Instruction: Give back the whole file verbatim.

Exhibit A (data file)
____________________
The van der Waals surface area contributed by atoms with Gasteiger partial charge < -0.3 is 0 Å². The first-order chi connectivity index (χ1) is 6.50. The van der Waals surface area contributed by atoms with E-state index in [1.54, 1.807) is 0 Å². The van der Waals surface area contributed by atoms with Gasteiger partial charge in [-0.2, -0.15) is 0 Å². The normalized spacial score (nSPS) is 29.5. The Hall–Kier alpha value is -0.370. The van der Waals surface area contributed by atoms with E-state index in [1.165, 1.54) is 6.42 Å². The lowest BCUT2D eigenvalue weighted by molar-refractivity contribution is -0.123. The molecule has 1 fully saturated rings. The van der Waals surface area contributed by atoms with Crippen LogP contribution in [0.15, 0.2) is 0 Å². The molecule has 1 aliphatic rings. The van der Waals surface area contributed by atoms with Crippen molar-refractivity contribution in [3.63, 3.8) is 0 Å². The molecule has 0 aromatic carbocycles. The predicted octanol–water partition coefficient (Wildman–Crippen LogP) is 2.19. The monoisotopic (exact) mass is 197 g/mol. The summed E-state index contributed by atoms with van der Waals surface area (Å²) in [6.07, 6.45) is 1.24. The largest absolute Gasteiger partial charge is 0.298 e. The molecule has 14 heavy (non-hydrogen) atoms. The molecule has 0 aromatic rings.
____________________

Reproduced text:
The van der Waals surface area contributed by atoms with Gasteiger partial charge < -0.3 is 0 Å². The first-order chi connectivity index (χ1) is 6.50. The van der Waals surface area contributed by atoms with E-state index in [1.54, 1.807) is 0 Å². The van der Waals surface area contributed by atoms with Gasteiger partial charge in [-0.2, -0.15) is 0 Å². The normalized spacial score (nSPS) is 29.5. The Hall–Kier alpha value is -0.370. The van der Waals surface area contributed by atoms with E-state index in [1.165, 1.54) is 6.42 Å². The lowest BCUT2D eigenvalue weighted by molar-refractivity contribution is -0.123. The molecule has 1 fully saturated rings. The van der Waals surface area contributed by atoms with Crippen LogP contribution in [0.15, 0.2) is 0 Å². The molecule has 1 aliphatic rings. The van der Waals surface area contributed by atoms with Crippen molar-refractivity contribution in [3.63, 3.8) is 0 Å². The molecule has 0 aromatic carbocycles. The predicted octanol–water partition coefficient (Wildman–Crippen LogP) is 2.19. The monoisotopic (exact) mass is 197 g/mol. The summed E-state index contributed by atoms with van der Waals surface area (Å²) in [6.07, 6.45) is 1.24. The largest absolute Gasteiger partial charge is 0.298 e. The molecule has 14 heavy (non-hydrogen) atoms. The molecule has 0 aromatic rings.